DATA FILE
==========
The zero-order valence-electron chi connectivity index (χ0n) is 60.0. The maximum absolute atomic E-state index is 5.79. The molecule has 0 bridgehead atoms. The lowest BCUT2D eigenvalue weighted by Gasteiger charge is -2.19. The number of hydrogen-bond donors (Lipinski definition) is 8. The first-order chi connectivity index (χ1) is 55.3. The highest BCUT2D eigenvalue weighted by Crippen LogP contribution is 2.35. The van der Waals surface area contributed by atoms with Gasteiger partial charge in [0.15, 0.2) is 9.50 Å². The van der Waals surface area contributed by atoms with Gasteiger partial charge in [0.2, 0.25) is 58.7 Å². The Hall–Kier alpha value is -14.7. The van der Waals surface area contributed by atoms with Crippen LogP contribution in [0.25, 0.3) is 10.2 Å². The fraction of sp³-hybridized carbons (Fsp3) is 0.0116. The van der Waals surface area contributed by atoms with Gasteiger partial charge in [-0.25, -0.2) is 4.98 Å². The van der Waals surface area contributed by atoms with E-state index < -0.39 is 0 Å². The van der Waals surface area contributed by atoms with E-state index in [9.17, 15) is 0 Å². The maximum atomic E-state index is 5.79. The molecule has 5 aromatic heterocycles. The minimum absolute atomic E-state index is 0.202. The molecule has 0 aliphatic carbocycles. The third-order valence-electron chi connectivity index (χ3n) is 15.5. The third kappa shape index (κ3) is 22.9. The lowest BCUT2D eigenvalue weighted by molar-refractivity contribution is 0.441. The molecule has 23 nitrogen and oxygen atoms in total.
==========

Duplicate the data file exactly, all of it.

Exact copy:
The zero-order valence-electron chi connectivity index (χ0n) is 60.0. The maximum absolute atomic E-state index is 5.79. The molecule has 0 bridgehead atoms. The lowest BCUT2D eigenvalue weighted by Gasteiger charge is -2.19. The number of hydrogen-bond donors (Lipinski definition) is 8. The first-order chi connectivity index (χ1) is 55.3. The highest BCUT2D eigenvalue weighted by Crippen LogP contribution is 2.35. The van der Waals surface area contributed by atoms with Gasteiger partial charge in [0.15, 0.2) is 9.50 Å². The van der Waals surface area contributed by atoms with Gasteiger partial charge in [0.2, 0.25) is 58.7 Å². The Hall–Kier alpha value is -14.7. The van der Waals surface area contributed by atoms with Crippen LogP contribution in [0.25, 0.3) is 10.2 Å². The fraction of sp³-hybridized carbons (Fsp3) is 0.0116. The van der Waals surface area contributed by atoms with Gasteiger partial charge in [-0.25, -0.2) is 4.98 Å². The van der Waals surface area contributed by atoms with E-state index < -0.39 is 0 Å². The van der Waals surface area contributed by atoms with E-state index in [9.17, 15) is 0 Å². The maximum atomic E-state index is 5.79. The molecule has 5 aromatic heterocycles. The minimum absolute atomic E-state index is 0.202. The molecule has 0 aliphatic carbocycles. The third-order valence-electron chi connectivity index (χ3n) is 15.5. The third kappa shape index (κ3) is 22.9. The lowest BCUT2D eigenvalue weighted by molar-refractivity contribution is 0.441. The molecule has 23 nitrogen and oxygen atoms in total.